Is Singapore Sri Lanka’s door to East Asia?

Authors: Ganeshan Wignaraja and Divya Hundlani, LKI

In a bid to strengthen economic relations, Sri Lanka and Singapore signed a bilateral free trade agreement on 23 January 2018. In spite of the two islands’ decades of warm diplomatic relations, Singapore comprised only 1.1 per cent of Sri Lanka’s exports and 5.3 per cent of imports in 2016.

Financial district of Colombo is seen as a man runs along a path in front of the Colombo Port City construction site in Colombo, Sri Lanka 22 November 2017 (Photo: Reuters/Dinuka Liyanawatte). The agreement underlines Singapore’s serious search for trade and investment partners beyond East Asia, and it shows Singapore’s recognition of Sri Lanka’s potential as a trading hub in the fast-growing Indian Ocean region. The agreement is also an outcome of Sri Lanka’s post-conflict trade policy to boost flagging growth and to strengthen ties with East Asia.

This is Sri Lanka’s first free trade agreement since 2005 and the most comprehensive among its handful thereof. It covers goods, services, investments, trade facilitation, intellectual property rights and government procurement.

Market access to Singapore was not a problem for Sri Lanka even before the agreement. Singapore is one of the world’s most open economies: 99 per cent of all imported goods enter duty-free and there are few banned imports.

Meanwhile Sri Lanka will eliminate tariffs on 80 per cent of goods over 15 years under the agreement, which is a relatively long adjustment period. The free trade agreement will likely benefit Sri Lanka through cheaper consumer goods and inputs, foreign direct investment (FDI) and competition. But the two countries should address a number of crucial areas in order to maximise the benefits flowing to Sri Lanka.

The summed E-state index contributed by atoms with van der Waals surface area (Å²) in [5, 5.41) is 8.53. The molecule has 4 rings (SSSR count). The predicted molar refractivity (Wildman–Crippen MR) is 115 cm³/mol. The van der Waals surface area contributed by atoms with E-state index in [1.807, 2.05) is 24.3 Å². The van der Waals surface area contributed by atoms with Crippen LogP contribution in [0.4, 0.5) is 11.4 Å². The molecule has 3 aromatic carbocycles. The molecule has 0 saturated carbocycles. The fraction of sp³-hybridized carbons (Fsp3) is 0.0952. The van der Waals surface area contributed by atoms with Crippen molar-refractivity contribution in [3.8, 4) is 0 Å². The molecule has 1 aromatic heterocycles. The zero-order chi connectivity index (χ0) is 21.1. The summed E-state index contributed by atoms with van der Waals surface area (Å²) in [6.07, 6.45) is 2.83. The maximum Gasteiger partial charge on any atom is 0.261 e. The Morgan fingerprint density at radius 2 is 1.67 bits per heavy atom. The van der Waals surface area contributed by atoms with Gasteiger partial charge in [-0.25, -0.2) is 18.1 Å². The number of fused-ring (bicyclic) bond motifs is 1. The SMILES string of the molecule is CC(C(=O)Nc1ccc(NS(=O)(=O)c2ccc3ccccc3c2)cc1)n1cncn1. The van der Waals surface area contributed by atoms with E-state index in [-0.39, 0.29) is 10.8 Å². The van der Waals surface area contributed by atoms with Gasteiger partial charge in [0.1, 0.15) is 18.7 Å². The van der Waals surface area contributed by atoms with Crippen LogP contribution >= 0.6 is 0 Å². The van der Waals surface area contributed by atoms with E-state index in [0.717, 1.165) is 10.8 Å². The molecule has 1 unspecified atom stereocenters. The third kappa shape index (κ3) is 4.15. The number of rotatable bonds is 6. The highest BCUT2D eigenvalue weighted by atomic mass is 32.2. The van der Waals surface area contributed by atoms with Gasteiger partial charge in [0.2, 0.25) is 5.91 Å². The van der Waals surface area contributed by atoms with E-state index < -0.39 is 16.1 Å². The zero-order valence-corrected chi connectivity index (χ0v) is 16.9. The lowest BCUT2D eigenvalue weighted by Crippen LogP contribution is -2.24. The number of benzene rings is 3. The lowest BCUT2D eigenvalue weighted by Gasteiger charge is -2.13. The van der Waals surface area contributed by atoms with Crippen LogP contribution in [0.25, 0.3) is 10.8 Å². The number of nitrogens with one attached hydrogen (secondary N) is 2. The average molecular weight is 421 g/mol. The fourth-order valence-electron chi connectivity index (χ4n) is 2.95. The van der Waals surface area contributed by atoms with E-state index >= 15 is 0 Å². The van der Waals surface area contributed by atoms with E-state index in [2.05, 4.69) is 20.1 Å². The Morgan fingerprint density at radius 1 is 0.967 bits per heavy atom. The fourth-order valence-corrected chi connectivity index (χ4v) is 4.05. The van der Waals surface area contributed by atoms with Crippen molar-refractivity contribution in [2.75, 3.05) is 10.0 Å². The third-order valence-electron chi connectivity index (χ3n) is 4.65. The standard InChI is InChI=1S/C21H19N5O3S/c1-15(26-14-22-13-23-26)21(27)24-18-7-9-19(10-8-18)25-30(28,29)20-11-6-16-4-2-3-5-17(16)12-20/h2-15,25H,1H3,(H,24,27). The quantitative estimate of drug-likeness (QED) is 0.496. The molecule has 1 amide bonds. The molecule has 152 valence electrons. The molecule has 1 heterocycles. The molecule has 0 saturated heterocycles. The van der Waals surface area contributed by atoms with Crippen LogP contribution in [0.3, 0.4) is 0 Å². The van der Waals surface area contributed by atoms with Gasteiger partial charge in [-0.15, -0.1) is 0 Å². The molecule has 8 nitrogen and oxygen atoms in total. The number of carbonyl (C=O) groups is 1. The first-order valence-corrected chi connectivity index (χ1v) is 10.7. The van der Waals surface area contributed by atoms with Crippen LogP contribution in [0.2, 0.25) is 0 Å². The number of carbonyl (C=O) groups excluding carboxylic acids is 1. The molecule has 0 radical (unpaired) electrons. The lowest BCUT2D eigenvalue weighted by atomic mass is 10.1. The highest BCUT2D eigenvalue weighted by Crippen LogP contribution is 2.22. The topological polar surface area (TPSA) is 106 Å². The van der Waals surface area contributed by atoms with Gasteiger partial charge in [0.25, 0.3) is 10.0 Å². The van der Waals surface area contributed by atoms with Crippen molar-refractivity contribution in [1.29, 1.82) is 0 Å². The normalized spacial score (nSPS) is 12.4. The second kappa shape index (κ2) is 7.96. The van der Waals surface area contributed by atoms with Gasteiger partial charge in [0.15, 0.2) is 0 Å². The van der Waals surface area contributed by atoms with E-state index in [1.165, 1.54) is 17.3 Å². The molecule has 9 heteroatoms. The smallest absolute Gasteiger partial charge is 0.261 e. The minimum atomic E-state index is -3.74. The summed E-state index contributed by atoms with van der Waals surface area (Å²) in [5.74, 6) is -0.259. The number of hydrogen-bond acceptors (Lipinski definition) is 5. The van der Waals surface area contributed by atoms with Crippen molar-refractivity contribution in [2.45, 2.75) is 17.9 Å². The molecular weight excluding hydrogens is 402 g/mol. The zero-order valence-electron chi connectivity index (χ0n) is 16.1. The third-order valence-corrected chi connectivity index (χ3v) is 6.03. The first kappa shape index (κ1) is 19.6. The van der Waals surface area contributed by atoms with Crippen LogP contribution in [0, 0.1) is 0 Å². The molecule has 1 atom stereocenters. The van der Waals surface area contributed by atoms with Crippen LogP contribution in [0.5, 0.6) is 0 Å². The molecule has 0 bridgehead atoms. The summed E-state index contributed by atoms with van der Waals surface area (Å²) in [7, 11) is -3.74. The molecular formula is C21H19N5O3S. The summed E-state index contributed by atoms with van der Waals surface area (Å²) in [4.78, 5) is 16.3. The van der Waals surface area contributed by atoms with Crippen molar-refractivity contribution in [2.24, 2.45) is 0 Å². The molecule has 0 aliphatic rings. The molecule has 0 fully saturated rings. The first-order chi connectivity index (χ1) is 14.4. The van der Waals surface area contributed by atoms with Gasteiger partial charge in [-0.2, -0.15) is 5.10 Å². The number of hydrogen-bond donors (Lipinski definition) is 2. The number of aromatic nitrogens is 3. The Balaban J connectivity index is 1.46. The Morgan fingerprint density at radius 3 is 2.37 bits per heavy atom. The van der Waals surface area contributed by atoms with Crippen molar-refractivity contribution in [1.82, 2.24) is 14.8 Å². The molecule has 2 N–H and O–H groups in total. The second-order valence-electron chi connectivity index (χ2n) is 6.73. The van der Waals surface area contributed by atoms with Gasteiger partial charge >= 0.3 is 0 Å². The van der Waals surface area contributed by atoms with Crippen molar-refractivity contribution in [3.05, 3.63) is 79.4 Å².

Singapore, who will be the 2018 ASEAN chair, should support Sri Lanka’s eventual participation in the Regional Comprehensive Economic Partnership (RCEP). RCEP promises to be the world’s largest free trade agreement: the 16 participating countries represent 31 per cent of global GDP, and among their numbers are the 10 ASEAN nations, China, India and Japan. Joining RCEP offers Sri Lanka the prize of simultaneous access to an enormous regional market and dynamic Asian FDI. Participating in RCEP is also arguably simpler for and less draining on Sri Lanka’s scarce negotiating capacity than separately negotiating 16 bilateral free trade agreements.

Sri Lanka is already a member of the ASEAN Regional Forum, but the Forum’s main purpose is discussion on security issues, not on economic ones. Attaining ASEAN observer status is an imperative next step to Sri Lanka’s joining RCEP.

Increasing Singaporean FDI to Sri Lanka is also a priority: only 5.3 per cent of Sri Lanka’s FDI during 2014–17 came from Singapore. The investment climate has improved for Singaporean firms: the free trade agreement rightly includes safeguards against expropriation of and discrimination against Singaporean investments, Singaporean firms can bid for large government procurement projects in Sri Lanka and Sri Lanka’s Board of Investment is targeting Singaporean FDI in infrastructure, IT services, tourism and education.